Impeachment’s Role in History: Part Legal Creature, but Mostly Political

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tags: Bill Clinton, Richard Nixon, impeachment, Trump

The impeachment process is a delicate blend of constitutional law and political calculation, with even the definition of the phrase “high Crimes and Misdemeanors,” which refers to allegations of misconduct by officials, remaining extraordinarily flexible. 

That phrase—part of Article II of the Constitution, which provides for the removal of the president, vice president and other civil officers for treason, bribery or other high offenses—was meant to be malleable from the start.

The framers of the Constitution “were sufficiently practical to know that no charter of government could possibly anticipate every future contingency, and they therefore left considerable room for play in the joints,” former Chief Justice William Rehnquist wrote in his book “Grand Inquests,” about the impeachments of President Andrew Johnson and Justice Samuel Chase. (Both men were acquitted.)

The concept of impeachment was taken from English law, where the definition of what constituted a removable offense was developed ad hoc, on a case-by-case basis. But the power was viewed at its core as a legislative check to protect the republic from executive abuses, said University of Missouri law professor Frank Bowman, author of “High Crimes and Misdemeanors: A History of Impeachment for the Age of Trump. ”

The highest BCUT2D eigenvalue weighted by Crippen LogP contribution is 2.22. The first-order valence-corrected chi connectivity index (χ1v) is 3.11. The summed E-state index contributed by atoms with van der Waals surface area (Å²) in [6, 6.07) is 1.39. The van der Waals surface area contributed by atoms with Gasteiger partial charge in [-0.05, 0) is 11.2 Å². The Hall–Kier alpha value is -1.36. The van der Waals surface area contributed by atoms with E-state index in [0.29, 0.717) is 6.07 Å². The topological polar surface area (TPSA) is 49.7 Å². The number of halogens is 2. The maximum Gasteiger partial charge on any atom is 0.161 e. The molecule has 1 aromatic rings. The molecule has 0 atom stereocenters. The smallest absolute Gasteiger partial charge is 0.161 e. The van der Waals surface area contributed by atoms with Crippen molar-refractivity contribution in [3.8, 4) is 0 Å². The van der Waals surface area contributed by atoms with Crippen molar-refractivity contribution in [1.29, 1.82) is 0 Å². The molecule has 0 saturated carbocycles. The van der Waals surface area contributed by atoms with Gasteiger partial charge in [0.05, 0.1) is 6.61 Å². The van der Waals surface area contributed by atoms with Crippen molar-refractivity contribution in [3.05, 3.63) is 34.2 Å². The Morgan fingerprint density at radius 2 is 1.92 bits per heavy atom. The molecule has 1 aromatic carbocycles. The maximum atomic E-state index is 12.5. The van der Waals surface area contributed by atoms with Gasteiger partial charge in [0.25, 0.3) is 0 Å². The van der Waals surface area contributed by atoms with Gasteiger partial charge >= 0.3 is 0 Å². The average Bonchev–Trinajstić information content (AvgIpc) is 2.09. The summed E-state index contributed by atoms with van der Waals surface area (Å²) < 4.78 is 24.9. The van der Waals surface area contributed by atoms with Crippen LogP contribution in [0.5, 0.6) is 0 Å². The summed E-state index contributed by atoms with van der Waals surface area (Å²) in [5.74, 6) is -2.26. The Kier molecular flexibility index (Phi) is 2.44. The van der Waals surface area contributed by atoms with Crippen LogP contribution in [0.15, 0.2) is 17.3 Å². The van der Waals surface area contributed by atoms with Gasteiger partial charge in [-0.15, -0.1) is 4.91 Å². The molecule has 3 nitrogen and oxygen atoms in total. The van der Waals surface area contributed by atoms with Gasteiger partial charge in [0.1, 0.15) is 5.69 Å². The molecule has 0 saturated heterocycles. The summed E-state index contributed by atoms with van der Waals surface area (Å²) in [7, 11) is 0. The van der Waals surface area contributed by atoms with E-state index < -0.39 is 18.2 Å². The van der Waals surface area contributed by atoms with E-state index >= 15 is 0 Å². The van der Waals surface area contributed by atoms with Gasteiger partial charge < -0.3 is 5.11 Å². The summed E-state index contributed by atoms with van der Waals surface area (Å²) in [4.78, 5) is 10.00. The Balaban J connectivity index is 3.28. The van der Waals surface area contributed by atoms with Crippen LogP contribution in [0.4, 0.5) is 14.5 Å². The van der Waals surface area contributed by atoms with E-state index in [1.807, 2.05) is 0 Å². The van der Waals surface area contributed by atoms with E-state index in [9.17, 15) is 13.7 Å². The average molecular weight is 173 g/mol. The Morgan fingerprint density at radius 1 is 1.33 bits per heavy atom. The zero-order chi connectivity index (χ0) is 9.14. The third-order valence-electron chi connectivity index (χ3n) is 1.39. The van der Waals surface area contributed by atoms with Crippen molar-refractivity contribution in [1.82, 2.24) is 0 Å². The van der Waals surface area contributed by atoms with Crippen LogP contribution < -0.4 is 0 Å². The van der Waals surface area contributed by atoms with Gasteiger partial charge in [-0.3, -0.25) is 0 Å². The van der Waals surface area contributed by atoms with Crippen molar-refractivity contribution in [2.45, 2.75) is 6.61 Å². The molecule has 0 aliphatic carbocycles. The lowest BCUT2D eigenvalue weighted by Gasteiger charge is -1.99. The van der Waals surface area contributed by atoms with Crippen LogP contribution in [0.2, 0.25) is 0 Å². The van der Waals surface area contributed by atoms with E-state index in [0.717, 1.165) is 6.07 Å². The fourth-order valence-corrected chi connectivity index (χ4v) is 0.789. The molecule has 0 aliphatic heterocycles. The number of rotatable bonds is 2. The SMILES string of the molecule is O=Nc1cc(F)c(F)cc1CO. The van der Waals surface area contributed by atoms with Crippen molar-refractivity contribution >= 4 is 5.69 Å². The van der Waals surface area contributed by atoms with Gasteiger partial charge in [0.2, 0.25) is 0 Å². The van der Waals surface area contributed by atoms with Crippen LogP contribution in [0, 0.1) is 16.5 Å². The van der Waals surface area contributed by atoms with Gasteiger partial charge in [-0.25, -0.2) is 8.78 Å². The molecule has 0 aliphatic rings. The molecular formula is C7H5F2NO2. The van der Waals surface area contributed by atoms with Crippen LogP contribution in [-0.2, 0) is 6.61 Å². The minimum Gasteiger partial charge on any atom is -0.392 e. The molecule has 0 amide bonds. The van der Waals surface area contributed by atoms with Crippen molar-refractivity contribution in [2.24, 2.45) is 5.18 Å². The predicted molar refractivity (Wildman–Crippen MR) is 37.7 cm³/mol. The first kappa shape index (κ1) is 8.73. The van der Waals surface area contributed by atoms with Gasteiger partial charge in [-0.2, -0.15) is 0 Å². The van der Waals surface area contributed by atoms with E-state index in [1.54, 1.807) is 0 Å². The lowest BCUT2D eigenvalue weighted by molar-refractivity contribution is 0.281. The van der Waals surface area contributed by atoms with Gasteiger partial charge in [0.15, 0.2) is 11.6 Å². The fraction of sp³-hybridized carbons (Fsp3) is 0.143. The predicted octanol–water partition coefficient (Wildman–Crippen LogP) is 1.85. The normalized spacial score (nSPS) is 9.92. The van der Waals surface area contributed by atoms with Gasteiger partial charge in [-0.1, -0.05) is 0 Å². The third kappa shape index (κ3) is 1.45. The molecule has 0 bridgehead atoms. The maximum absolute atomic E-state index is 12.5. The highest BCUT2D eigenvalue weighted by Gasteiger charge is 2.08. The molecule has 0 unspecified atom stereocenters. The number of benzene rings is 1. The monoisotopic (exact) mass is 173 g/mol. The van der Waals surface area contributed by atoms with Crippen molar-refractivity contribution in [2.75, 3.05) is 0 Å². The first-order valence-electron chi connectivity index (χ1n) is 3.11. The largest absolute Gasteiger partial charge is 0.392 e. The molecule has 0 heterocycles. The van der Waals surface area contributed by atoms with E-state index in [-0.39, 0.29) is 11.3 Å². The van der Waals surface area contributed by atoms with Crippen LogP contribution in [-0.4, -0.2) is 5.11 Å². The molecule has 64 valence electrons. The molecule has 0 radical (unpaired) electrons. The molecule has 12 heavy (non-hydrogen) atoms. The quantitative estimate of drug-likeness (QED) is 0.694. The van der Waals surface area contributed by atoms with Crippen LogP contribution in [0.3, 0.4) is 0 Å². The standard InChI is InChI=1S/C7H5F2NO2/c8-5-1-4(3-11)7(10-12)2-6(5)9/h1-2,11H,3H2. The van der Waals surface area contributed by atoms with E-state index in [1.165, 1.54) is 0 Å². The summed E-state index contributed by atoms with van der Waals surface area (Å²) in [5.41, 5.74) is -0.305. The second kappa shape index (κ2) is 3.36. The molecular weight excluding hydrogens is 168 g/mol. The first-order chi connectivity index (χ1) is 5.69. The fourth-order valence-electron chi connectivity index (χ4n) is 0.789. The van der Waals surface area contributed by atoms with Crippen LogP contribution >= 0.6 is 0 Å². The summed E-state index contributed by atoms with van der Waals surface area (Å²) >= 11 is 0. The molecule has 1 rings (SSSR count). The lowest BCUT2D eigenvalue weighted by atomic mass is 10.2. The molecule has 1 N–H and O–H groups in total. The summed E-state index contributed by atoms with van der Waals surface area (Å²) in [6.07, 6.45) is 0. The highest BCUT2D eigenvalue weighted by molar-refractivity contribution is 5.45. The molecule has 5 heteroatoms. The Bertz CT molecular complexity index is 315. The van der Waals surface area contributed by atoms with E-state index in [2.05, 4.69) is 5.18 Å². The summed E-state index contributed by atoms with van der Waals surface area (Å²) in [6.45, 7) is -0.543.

“Certainly among the key ideas was that abuses of executive power would be impeachable,” he said.

President Trump’s interactions with Ukraine could open him up to three main types of abuse-of-power allegations, Mr. Bowman said: That he abused his authority as commander in chief, as well as his powers in the U.S. diplomacy and law enforcement arenas, by seeking to work with a foreign state against a domestic political adversary.

If the House of Representatives charges a president or other government official by approving articles of impeachment, a trial is held in the Senate, where a two-thirds vote is required for conviction.

It’s well accepted that not all crimes are impeachable. On the flip side, some alleged abuses of power have been deemed impeachable, even if they aren’t crimes.

Read entire article at Wall Street Journal

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